[XML-SIG] The Zen of DOM
Wed, 5 Apr 2000 15:28:10 +0100
Looking for spirtual guidance about the right way to do things...
I've been slogging my way through the current XML package looking at many
different ways of parsing XML documents into my own Python object models.
The target is currently "pythonPoint Markup Language", a markup for creating
PDF presentation slides in ReportLab; but I'll need to do many similar
parsers in future.
At the moment, I have a Python class hierarchy with things like
Presentation, Slide, Frame, Paragraph, and various primitive shapes to
decorate pages. I use a parser derived from xmllib which walks through a
document, and I wrote start_slide/end_slide, start_para/end_para handlers
which construct instances of my own objects and build a tree.
It seems to me that one could use Python's extreme flexibility to take a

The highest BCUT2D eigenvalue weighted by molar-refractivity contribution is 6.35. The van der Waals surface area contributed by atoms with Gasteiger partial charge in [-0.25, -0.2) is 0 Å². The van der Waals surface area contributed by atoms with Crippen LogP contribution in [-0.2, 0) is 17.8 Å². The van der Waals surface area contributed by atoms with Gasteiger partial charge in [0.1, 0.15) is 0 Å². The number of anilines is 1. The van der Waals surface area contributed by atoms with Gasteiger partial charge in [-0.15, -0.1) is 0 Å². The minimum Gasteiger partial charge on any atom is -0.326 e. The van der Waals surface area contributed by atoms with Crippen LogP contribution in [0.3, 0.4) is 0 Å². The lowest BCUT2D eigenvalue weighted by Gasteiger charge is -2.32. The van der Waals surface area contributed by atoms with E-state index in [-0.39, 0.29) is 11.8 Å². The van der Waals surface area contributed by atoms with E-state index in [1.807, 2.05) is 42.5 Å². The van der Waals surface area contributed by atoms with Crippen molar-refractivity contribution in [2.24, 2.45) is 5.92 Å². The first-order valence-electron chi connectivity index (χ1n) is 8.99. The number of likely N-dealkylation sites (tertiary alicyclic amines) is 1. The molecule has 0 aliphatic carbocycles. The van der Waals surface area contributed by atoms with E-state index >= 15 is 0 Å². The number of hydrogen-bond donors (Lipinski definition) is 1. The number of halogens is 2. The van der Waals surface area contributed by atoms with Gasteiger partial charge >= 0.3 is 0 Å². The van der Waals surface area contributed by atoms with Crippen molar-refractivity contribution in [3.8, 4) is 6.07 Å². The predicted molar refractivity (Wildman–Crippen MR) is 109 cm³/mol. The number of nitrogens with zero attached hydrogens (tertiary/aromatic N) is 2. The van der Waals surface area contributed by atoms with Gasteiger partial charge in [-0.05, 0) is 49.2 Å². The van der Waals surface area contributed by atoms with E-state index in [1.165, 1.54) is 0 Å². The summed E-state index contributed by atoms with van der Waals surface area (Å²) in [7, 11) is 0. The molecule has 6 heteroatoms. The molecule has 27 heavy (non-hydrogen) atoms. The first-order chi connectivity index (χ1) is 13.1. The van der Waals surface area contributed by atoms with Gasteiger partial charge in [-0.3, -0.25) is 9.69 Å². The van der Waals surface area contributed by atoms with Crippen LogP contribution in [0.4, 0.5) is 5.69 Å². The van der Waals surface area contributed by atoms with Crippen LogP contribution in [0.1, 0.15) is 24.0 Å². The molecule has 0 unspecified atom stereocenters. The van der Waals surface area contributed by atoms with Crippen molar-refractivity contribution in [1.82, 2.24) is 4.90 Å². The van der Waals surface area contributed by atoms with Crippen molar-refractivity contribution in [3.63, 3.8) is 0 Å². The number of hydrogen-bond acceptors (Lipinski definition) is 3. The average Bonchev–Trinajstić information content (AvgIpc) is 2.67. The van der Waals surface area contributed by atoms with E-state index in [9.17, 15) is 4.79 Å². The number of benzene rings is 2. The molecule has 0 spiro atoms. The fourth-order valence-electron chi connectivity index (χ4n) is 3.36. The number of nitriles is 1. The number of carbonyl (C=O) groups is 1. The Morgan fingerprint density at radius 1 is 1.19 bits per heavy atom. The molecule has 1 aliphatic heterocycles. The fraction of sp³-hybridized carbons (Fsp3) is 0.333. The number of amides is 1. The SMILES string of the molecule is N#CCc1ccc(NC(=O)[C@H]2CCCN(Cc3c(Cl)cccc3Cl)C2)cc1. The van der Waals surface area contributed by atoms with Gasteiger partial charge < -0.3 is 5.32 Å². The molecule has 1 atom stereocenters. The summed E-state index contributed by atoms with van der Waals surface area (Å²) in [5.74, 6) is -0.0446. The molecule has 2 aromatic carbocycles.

generic approach to tree-building, and see if there was a class available
corresponding to a particular tag before creating some generic node; if so,
create it, pass it the available attributes, then pass child nodes to an
add() method so it could organize them itself. Then I could magically end
up with a notation like...
...without having to write lots of new stuff in the parser as well as the
application class hierarchy every time. Or at least to navigate the tree
using generic node/child notation, but get my own class instances attached
at each point.
To turn this on its head, there must be a generic way to turn a Python class
instance into XML, and unserialize it again later.
Has anyone actually worked on this? Is there a solution lurking in the
package somewhere? Or is the preferred approach to get a DOM tree, then
walk through it building my own objects?
Thanks very much,